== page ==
The 'Communication Arena' is a website attached to Taylor and Francis, an imprint of Routledge publishing. The 'Communication Arena' is designed to complement their Social Sciences and Humanities programme, and to become a single point of reference for students, academics and researchers in all aspects of communication studies and research. Therefore, the site holds regularly updated information on conferences, associations, societies, journals and books. Each month, the 'Editor's Focus' reviews a particular journal and offers downloadable sample articles from recent issues. Also regularly available are previews of new textbooks, and sample articles from a range of publications. Special offers from Routledge and monthly competitions are featured, alongside a newsletter, events details and 'eUPDATES', whereby personal interests can be registered for email alerts of relevant new publications. Sample material is available from journals including, 'Critical Studies in Media Communication' and 'Asian Journal of Communication'. Articles title include 'Defining Journalists in Late Nineteenth-Century Britain' by Mark Hampton, 'News as Reality TV : Election Coverage and Democratization of Truth', by W. Lance Bennett, 'Women in the City : Mobility, Television and the Choices of becoming Modern', by Sun Wanning, and 'From Women's Writing to Women's Films in 1950s Japan : Hayashi Fumiko and Naruse Milio' by Catherine Russell. This site offers a useful access to sample material and current developments in the field of communication studies. It is user-friendly and easy to navigate.
The Concise History of the British Newspaper, a website by the British Library, details more than 200 key dates in the history of British newspaper publishing and the newspaper industry. The site is illustrated with images from the British Library's newspaper collections, and entries range from the publication in Amsterdam on 2nd December 1620 of the first coranto in the English language, to recent events such as the launch on 16th March 1999 of Metro, a daily newspaper distributed free to travellers on the London Underground. The site can be browsed by century or searched by keyword, and is intended as a standard reference point for students and academics researching newspaper publishing and printing history.
Crimeculture is an impressive website dedicated to the academic study of crime in literature, film and popular culture. The Crime Fiction section offers excellent appraisals of distinct periods within the genre, notably Victorian and classic detective fiction, American crime fiction from the hard-boiled era to the present day, and British crime writing, which went against the grain of the more conventional classic detective tradition. Amongst the crime film genres that are explored are gangster and detective films, film noir and neo-noir, and cop action films. There is also a section devoted to exploring the origin and enduring popularity of true crime writing. Articles dealing with crime in books and on film by postgraduates and undergraduates can be both accessed, and submitted for online publication. Finally, in keeping with the site's aim to publicise reading material of use in the teaching of crime literature or film courses, the editors have compiled an exhaustive bibliography of relevant books and articles. A section reviewing other crime-related websites is also provided.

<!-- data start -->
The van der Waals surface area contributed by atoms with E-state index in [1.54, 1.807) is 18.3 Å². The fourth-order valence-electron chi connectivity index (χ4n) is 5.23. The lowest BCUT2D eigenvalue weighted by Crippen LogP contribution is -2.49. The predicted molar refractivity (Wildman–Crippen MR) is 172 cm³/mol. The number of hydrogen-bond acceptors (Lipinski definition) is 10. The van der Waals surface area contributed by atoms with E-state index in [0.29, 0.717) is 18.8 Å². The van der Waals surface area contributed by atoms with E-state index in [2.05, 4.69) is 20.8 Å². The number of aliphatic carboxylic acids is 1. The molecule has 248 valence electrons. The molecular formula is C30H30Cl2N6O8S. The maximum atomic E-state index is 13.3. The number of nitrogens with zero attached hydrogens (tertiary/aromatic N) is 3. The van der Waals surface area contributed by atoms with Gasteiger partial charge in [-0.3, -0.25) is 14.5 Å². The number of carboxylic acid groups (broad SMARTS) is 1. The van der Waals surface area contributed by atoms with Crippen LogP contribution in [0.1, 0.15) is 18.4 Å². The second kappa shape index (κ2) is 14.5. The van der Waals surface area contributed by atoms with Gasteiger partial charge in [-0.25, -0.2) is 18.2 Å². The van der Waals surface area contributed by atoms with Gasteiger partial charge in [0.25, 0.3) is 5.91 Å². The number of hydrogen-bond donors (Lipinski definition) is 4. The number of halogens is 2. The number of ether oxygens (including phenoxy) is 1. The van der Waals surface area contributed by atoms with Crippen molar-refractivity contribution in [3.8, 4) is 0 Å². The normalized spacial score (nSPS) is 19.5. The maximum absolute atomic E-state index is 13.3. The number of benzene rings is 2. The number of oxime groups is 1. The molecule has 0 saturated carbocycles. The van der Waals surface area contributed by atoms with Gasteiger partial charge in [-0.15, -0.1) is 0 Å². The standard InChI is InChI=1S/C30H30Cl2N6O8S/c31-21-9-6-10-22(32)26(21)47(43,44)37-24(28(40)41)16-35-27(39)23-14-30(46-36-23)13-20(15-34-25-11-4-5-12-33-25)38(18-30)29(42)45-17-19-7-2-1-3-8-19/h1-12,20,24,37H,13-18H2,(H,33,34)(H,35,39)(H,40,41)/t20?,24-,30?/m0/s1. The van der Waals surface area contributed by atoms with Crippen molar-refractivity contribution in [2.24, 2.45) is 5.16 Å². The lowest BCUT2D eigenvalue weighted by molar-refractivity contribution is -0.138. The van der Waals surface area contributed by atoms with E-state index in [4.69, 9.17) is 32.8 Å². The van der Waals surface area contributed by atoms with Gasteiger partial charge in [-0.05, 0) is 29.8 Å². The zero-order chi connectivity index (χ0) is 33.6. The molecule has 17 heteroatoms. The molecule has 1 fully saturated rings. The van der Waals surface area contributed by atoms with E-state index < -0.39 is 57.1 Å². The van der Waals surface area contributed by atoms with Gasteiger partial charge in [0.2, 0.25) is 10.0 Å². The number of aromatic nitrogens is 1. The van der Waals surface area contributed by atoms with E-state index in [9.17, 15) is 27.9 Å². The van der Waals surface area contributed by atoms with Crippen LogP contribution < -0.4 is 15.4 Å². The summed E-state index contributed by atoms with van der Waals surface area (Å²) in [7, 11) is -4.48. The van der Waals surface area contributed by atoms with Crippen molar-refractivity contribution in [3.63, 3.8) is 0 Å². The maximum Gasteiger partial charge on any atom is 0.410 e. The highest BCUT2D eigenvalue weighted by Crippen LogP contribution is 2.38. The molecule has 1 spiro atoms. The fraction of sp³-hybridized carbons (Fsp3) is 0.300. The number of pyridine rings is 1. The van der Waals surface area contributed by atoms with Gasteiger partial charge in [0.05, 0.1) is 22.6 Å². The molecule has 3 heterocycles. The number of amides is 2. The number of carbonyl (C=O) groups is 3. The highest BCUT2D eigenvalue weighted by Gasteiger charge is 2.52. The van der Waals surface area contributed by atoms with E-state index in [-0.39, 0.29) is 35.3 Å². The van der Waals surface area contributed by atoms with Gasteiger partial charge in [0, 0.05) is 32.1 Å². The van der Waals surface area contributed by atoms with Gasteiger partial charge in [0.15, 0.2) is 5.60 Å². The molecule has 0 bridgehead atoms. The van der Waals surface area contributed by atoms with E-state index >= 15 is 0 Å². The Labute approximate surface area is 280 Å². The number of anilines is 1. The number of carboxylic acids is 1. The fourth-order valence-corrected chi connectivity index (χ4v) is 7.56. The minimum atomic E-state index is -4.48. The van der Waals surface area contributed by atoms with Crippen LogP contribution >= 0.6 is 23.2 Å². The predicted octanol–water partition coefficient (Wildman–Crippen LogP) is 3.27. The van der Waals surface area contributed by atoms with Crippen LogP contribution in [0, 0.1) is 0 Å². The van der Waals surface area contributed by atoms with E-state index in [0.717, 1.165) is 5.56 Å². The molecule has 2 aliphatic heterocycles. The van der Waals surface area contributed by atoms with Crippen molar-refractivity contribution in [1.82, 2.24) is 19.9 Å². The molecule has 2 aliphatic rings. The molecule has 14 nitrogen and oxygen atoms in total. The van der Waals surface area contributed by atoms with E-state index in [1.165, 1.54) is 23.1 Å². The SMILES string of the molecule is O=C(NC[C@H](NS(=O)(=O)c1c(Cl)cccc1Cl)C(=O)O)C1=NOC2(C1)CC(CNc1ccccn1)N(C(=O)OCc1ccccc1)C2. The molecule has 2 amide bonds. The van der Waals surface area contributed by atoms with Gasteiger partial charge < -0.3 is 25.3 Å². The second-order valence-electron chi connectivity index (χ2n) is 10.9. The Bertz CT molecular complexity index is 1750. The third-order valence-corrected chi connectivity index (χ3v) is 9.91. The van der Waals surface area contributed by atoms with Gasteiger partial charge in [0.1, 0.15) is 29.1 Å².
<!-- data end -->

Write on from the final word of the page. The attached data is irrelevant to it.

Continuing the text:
This website created by Henry Targowski and Charly Jungbauer offers an abundance of information for cyberculture, English Literature, new media, hypertext, postmodernism, critical theory, avant garde and popular theory. Although the site seems plain with the links organised into nine main sections, the information is plentiful. The resource includes links to: Fiction Authors (this section is first split by theme, Avant-Pop, Cyberpunk, Postmodern, Science Fiction, etc., then each of these links leads to a large variety of authors like William Gibson and Kathy Acker); Nonfiction Authors (W. Ross Ashby, Scott Bartlett); Books (topics include aliens, cybernetics, genetic engineering, physics, Donna Harraway and virtual reality); Comics (links to cyberpunk and avant garde comics); Films ( films about the beat scene, science fiction and postmodernism); Magazines and Newsletters; Additional Links (these are external links to online art and hypertext journals, as well as science fiction and contemporary theory sites). Unfortunately, a significant number of links provided in each section are not working any more, and the website has not been updated for a long time. Nevertheless, CyberCulture constitutes a vast and rather substantial resource, and will be of interest to students and fans of new media, cyber space, postmodernism, and related topics.
The Dickens Project was started by the University of California in 1981 and promotes study of the life, times, and work of Charles Dickens. The website offers links to conference information, publications, other online resources, and electronic archives relating to the author. It provides access to individual webpages and an online discussion group devoted to Dickens as well as general Victorian resources. There is a Dickens Chronology which reveals interesting facts about his life and works plus useful bibliographies for his major novels and also a list of film and television adaptations. The site is easy to access and navigate, has dependable links, and is a fairly complete catalogue of the resources available on Dickens.